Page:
How To Prepare Your Resident Dog For A New Dog

Taking home a dog can be quite exciting, but it’s no secret that sometimes it does come with a bit of challenge, especially if you already have another dog waiting for your warm cuddle. Naturally, your resident dog would protect his territory from unfamiliar pups. It would be best to make a few arrangements before your new dog’s arrival. This way, everyone gets to enjoy a peaceful and harmonious bond. If you’re wondering how to prepare your dog for a new dog, our step-by-step guide on preparing a resident dog for the latest addition to the pack below may come in handy for you.

Step 1: Take your time understanding each dog’s temperament 

Make sure that you weigh in on both dogs’ temperaments before introducing them to each other. If you have a highly social resident pooch, then the first meeting won’t be that complicated. In fact, they might become the best of friends in a matter of a few seconds. 

However, if your old dog has been used to being alone or if he doesn’t have much experience with other animals, the introduction may be a bit tricky. You may need to plan each activity carefully to minimize tense or heated meetings. 

Step 2: Set up the meeting in a neutral space

The last thing you want is to trigger your old dog’s territorial tendencies. So, instead of letting the two dogs meet inside the house, yard, or porch, you should try going to an entirely unfamiliar space. Some meet-up venues you can include in your options include parks or a nearby tennis court. By doing so, it would only seem like a friendly meeting between two unlikely friends instead of a head-to-head battle to know who gets to claim the couch.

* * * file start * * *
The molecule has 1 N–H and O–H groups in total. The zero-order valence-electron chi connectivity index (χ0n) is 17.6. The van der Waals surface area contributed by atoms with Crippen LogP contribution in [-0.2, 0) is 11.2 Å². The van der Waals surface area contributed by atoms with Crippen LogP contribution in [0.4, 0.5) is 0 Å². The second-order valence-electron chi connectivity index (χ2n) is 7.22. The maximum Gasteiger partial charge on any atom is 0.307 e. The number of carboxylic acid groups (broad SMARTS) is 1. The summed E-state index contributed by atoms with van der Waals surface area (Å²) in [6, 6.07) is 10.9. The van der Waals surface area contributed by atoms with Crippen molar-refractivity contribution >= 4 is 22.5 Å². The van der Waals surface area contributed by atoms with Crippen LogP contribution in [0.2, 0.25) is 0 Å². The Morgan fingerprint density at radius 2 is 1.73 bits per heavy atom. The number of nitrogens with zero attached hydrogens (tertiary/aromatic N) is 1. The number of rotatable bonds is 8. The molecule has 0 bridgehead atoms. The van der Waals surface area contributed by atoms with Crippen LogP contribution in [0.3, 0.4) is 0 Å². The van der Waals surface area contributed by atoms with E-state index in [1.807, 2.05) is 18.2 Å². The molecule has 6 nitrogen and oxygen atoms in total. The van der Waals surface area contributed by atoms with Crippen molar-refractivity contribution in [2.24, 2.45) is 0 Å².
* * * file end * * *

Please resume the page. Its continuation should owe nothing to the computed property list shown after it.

If you have an extra aggressive dog, you might want to try doing a fence meeting. Unlike in the first setup, a fence meeting involves using a barrier like a tennis net or a chain-linked fence. This way, they can sniff each other while maintaining a small distance. Make sure that both dogs are off-leash so they don’t feel tense or turn aggressive. 

Step 3: Do more activities together

As your new pup settles into his home and gets used to being around your other dog, you should try doing as many activities as you can together. For starters, you can do parallel walking. To do this, you will need to enlist a family member or a friend to help you. They should be able to walk next to each other at a similar pace. As much as possible, avoid tugging their leash. You should also maintain a calm, confident, and collected stance because dogs can perceive tension, stress, and fear from their owners.  

Besides parallel walking, you can also schedule group playtimes, but be sure to keep away your old dog’s favorite toys to avoid conflicts. Also, you should give them enough room to interact with each other. Take note that sometimes, older dogs tend to correct the behavior of younger pups. So, don’t be too surprised if your older pooch suddenly starts snarling or snapping at the other. Take a step back but make sure to watch how things will unfold.